I’ve been playing with Polaroid and Instax instant film this past month as well as a little thermal paper instant photography. So instant results has been the order of the day.
But what about my more usual silver-based photography? That has not been neglected all though to be fair it’s taken a bit of a back seat – until this weekend. Doing some routine tidying in the cellar I came upon a box of 5×4 Harman Direct Positive Paper (DPP) that’s been skulking around for some time now. Coincidentally my 5×4 pinhole returned from its UK tour this week too so that was still sat on the coffee table. Acting on an impulse I took the box upstairs and loaded a couple of film holders with four sheets of the paper.
Although I’ve never used it before, I was at that moment drawn to its potential to produce prints without a darkroom. DPP is a fibre-based, traditional silver gelatin black & white photo paper. It produces direct positive prints without a film negative, making it perfect, so Ilford claim, for pinhole photography. The image is reversed left to right but otherwise it’s a standard print. The specs go on to say:
- Positive paper – no need for a negative
- Coated on 255gsm fibre base
- Fixed grade, high contrast paper
- Glossy surface
- Slow ISO speed (around ISO 1-3)
I also read (yes, I read the instructions – in full) that it is best developed within a couple of hours of exposure to avoid the latent image fading so that was ideal I thought for a potter in the back yard. Could I produce some traditional silver gelatin prints “instantly”?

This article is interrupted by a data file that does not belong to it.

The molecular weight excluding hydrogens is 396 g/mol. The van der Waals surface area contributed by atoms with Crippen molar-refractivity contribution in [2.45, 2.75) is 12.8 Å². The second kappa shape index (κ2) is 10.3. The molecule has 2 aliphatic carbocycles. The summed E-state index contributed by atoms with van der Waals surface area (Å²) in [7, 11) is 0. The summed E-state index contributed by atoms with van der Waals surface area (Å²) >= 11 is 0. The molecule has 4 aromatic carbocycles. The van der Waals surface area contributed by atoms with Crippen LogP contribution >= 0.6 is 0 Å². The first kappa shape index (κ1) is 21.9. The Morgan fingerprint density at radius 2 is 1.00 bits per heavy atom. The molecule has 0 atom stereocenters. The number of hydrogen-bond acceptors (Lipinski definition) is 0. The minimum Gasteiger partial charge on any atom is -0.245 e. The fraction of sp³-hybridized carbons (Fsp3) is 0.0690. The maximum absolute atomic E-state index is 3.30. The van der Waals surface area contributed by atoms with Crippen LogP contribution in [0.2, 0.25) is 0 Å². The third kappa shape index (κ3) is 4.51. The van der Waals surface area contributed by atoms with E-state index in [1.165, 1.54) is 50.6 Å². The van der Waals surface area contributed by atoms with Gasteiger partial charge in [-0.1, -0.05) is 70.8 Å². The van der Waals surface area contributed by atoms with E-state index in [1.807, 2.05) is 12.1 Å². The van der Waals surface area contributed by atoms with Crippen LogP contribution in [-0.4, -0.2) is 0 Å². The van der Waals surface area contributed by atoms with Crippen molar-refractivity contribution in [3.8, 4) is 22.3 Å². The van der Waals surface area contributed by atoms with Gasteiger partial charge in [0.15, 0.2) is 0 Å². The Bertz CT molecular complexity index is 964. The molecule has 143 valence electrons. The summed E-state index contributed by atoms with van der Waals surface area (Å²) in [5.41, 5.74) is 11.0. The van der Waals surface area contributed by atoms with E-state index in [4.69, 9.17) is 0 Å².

The first challenge is exposure, after some research I was still unsure on the optimal ISO and not wanting to mess with test exposures I made an executive decision. I would expose at ISO 2, and push/pull development as required. The paper uses normal print developer so I’d be using Ilford PQ Universal and as a starting point for tank development a time of two minutes. I’d tweak development times as required, staying within the recommended one to three minutes, to get the desired result. If this failed I would adjust the ISO and try again.
In the event 2+2 was a good choice as I had four decent prints at the finish, and when I repeated the exercise the following morning I also had a further four successful prints. But that is getting ahead of myself. The first challenge was determining the appropriate exposure. Luckily my Weston Master V will measure down to 0.1 ISO so my chosen value of two was no problem. I then simply extrapolated my f16 Weston Master reading using my usual pinhole conversion charts to arrive at the required exposure time. Unsurprisingly, we were talking minutes – ranging from six to twelve minutes on these first eight prints. No mention was made in the literature of reciprocity so I ignored it.
I processed the exposed paper in a Stearman 5×4 tank using Ilford PQ Universal developer for two minutes. Rather than my usual agitation routine for sheet film I replicated as near as I could what I would do in the darkroom. Not being able to see the developing print however, I decided to standardise the routine. Thus fifteen inversions initially followed by two inversions every fifteen seconds thereafter. I stopped and fixed as normal before washing the prints and hanging them to dry still in the film frames.
So, there you have it. My first foray into the world of direct positive paper and it was I think a success. I will give it a go in my Intrepid 5×4 at some point in addition to my pinhole cameras. I don’t think it will become an everyday part of my practice, but, like dry glass plates it will definitely feature in my repertoire from time to time.